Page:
After they read the book, Rizzo, Hart and others immediately sought a suitable cat for their department. They contacted the Animal Care Center of Salem, where office worker Lisa Tyree helped them find Tom at a local animal shelter.
When the skinny tabby was brought to the hospice and palliative care unit, some workers were concerned about animal allergies and the potential mess a cat would leave behind. Rizzo told them that if any problems arose, Tyree would adopt the cat.
The staff named him Tom. He’s been the “hospice cat” ever since.
“It’s been wonderful,” Rizzo said.
During Tom’s first week on the floor, Rizzo said that “he participated in three of the deaths,” which makes it sound as if he was an acting physician or nurse. Like the cat in “Making the Rounds with Oscar,” she said Tom often seems to know when a patient’s final hours have arrived.
“He shows up at the right time,” she said.
Erwin “Skip” Wyman awoke from a recent late-afternoon nap and saw Tom curled on top of the blankets near his feet, as if he was snuggled in his own kitty bed.
“I won’t kick you out of bed, even though you’re just an old Tom,” Wyman said.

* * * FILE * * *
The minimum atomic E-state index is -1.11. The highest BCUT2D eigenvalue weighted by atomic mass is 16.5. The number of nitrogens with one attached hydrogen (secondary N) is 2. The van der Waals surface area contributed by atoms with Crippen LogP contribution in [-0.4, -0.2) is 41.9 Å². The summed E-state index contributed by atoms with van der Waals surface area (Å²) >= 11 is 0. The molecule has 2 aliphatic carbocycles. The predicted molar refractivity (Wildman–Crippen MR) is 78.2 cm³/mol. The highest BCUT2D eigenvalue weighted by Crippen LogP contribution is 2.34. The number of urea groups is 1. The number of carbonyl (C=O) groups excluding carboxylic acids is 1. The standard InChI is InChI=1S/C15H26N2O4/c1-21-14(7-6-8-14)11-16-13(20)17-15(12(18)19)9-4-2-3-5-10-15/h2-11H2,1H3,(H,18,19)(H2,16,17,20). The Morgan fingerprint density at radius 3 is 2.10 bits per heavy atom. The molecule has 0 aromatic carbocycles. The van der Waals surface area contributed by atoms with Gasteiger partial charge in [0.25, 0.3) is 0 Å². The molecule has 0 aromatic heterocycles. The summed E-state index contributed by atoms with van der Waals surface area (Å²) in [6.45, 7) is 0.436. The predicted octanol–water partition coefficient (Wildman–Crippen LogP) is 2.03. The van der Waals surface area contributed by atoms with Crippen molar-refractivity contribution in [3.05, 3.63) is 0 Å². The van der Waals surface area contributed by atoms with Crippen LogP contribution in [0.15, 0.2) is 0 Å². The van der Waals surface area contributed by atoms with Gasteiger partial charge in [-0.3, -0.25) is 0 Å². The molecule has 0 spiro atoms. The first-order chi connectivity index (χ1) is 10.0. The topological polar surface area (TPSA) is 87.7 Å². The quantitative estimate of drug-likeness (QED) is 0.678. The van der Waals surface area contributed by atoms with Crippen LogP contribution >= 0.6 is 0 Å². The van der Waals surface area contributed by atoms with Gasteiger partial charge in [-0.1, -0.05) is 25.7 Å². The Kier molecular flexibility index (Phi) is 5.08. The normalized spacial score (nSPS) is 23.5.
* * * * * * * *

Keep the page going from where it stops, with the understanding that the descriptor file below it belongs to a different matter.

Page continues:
Wyman, 79, an Air Force veteran who was stationed in Alaska during the tense early days of the Cold War, had been in the hospital for a couple of weeks. After being diagnosed with lung cancer five months ago, he moved from his home in Florida to live with his daughter in Lynchburg, so that he could be closer to the Salem VA.
When he came to the hospice and palliative care unit, he was told that there was a cat that lived on the floor. Some patients don’t want a cat coming into their room, but Wyman was happy to meet Tom, who reminded him of a cat his family had as a pet when his children were young — a cat named Knothead.
“The first time he saw the cat on the hall, he said. ‘It’s Knothead!’” said his daughter, Jane Winston.
Now, Wyman believes Tom is a reincarnation of Knothead. Tom comes and goes as he pleases, sometimes spending hours in Wyman’s room before heading off on his rounds.
“He laid on that chair an hour and a half today,” Wyman said, as he ignored a made-for-cable movie on the television. “He had never come up and stayed on the bed before, but this is the second day he’s done that.”
Wyman grew up in rural Connecticut, where the neighbors had a farm and animals. When he and his twin brother were just 4 years old, they liked to wander to a stone wall where they could feed carrots to a horse.
“I like animals, period,” he said.
Since almost the beginnings of recorded history, animals — especially cats — have been credited with having extrasensory powers that enable them to perceive imminent events, such as deaths. Some of the stories are folkloric and rife with superstitions of primitive ages. Other stories can be explained scientifically. For example, some evidence has shown that certain animals might be able to predict earthquakes through hypersensitive hearing or other sensations.
Mark Wadstrom, a veterinarian at the Salem clinic that helped find Tom, said that animals have long shown abilities to perceive things that humans do not.